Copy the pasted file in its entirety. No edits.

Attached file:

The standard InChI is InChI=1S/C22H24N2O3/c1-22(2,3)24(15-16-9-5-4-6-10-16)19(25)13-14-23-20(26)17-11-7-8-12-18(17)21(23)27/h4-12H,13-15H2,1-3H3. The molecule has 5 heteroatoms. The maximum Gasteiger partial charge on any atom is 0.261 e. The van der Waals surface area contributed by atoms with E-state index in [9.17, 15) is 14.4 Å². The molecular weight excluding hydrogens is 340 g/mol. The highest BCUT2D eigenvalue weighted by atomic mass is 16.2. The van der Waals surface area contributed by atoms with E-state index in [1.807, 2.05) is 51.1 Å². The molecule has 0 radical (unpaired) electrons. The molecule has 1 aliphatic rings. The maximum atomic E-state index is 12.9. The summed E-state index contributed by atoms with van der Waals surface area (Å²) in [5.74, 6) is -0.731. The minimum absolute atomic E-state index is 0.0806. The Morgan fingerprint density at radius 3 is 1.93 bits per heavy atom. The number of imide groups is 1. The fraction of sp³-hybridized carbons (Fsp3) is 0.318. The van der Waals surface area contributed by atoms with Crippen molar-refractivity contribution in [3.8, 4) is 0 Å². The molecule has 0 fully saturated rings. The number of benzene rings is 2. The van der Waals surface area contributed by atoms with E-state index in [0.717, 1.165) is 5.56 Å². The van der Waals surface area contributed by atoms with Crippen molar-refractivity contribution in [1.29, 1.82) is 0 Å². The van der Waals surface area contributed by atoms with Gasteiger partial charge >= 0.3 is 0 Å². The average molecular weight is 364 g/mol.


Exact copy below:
The standard InChI is InChI=1S/C22H24N2O3/c1-22(2,3)24(15-16-9-5-4-6-10-16)19(25)13-14-23-20(26)17-11-7-8-12-18(17)21(23)27/h4-12H,13-15H2,1-3H3. The molecule has 5 heteroatoms. The maximum Gasteiger partial charge on any atom is 0.261 e. The van der Waals surface area contributed by atoms with E-state index in [9.17, 15) is 14.4 Å². The molecular weight excluding hydrogens is 340 g/mol. The highest BCUT2D eigenvalue weighted by atomic mass is 16.2. The van der Waals surface area contributed by atoms with E-state index in [1.807, 2.05) is 51.1 Å². The molecule has 0 radical (unpaired) electrons. The molecule has 1 aliphatic rings. The maximum atomic E-state index is 12.9. The summed E-state index contributed by atoms with van der Waals surface area (Å²) in [5.74, 6) is -0.731. The minimum absolute atomic E-state index is 0.0806. The Morgan fingerprint density at radius 3 is 1.93 bits per heavy atom. The number of imide groups is 1. The fraction of sp³-hybridized carbons (Fsp3) is 0.318. The van der Waals surface area contributed by atoms with Crippen molar-refractivity contribution in [3.8, 4) is 0 Å². The molecule has 0 fully saturated rings. The number of benzene rings is 2. The van der Waals surface area contributed by atoms with E-state index in [0.717, 1.165) is 5.56 Å². The van der Waals surface area contributed by atoms with Crippen molar-refractivity contribution in [1.29, 1.82) is 0 Å². The van der Waals surface area contributed by atoms with Gasteiger partial charge >= 0.3 is 0 Å². The average molecular weight is 364 g/mol.